The MJ network was constructed using 80 samples of WAR, EAR, and ATI clades (Figure 7b, Table 2). Our results also suggested that ancestors of these clades have not been sampled yet and haplotypes are exclusive from each river bank (WAR and EAR) (Figure 7b). Haplotypes from ATI are divergent and separated by 8 mutations, resulting in a MJ network with large branches, and with no intermediary haplotypes (Figure 7b). The IM results of WAR and EAR clades suggested very low gene flow between eastern and western river banks, with the posterior distributions of migration rate m peaking at 0.001 (95% HPD = 0.001–0.123, Table 3, Supplementary Figure S2 online). The posterior distribution of time of divergence t peaked at 6.31 (95% HPD = 3.21–19.01, Supplementary Figure S2 online), which converted to time in years suggests that the populations split occurred about 0.451 Myr BP (95% HPD = 0.229–1.378 Myr BP Table 3). The eastern population (qEAR) had a lower inferred size than the ancestral (qA) and the western (qWAR) populations (Table 3, Supplementary Figure S3 online). Neutrality tests were not significant (Table 2), that is, they did not reject the constant population model. BSP for the EAR and WAR clades shows a slightly population decline to the present (Figure 3).

Marmosa demerarae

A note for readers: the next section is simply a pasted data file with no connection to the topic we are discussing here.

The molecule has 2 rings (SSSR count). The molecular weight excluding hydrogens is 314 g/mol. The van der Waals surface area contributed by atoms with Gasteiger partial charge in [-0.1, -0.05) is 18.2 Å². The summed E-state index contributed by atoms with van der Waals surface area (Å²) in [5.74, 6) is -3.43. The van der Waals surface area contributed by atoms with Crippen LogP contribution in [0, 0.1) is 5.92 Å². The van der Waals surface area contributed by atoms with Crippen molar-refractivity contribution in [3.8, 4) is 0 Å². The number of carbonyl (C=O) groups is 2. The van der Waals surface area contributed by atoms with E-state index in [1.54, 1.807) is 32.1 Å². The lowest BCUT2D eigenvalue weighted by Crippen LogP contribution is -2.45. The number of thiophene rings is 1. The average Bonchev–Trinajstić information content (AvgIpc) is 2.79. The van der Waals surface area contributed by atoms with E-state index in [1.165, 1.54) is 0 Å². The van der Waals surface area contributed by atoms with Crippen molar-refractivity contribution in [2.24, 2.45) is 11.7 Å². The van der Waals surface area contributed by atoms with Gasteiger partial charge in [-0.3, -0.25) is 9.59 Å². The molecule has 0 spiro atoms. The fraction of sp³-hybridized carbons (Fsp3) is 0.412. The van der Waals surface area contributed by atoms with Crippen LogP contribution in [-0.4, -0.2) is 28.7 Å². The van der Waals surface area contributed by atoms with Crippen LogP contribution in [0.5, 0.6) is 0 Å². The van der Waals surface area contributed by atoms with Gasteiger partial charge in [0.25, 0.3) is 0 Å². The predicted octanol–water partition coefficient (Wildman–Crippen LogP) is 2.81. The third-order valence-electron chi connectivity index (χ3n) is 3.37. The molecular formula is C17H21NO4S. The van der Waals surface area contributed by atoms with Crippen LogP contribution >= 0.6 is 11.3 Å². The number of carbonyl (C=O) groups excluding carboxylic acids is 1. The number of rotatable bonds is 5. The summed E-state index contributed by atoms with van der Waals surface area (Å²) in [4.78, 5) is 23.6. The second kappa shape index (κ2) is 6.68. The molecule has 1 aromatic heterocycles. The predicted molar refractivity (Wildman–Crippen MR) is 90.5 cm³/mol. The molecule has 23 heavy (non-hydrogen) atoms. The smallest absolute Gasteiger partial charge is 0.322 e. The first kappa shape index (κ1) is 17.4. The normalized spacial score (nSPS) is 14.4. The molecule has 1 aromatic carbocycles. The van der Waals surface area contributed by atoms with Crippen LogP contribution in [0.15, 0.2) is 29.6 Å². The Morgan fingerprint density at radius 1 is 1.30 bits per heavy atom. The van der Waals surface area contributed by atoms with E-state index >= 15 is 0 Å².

The BI analyses based on 37 haplotypes showed 6 well-supported clades for M. demerarae: the western Amazonia clade (WAM), the northern Amazonia clade (NAM), the Guiana Shield clade (GS), the Amazonia-Cerrado ecotone clade (ECO), the eastern Tocantins River clade (EToR), and the Atlantic Forest clade (AF) (Figure 8a). The WAM clade is a divergent clade (5.7±0.7%), including samples from southern Amazon River to the Teles Pires River (Figure 8c). The AF clade is represented by almost all haplotypes from the Atlantic Forest domain, with exception of a haplotype from locality 60 (São José de Lages, state of Alagoas) in the northern Atlantic Forest (Figure 8). This haplotype is the only one located west of the São Francisco River, while remaining samples from the Atlantic Forest are located east of this river (Figure 8c). The ECO clade includes haplotypes from the Amazonia-Cerrado ecotone, mainly from both Araguaia riverbanks but also a haplotypes from the Xingu River (Figure 8c). The EToR clade includes haplotypes from the eastern bank of the lower Tocantins River in the Amazonia-Cerrado ecotone (HMd15 and HMd16) and in the Cerrado (HMd17). Haplotype HMd12 from the western bank of the lower Tocantins River (locality 30) is very distant (4.2±0.7%) from the rest of the samples of central Brazil, and formed a polytomy with AF, ECO, and EToR clades (Figure 8).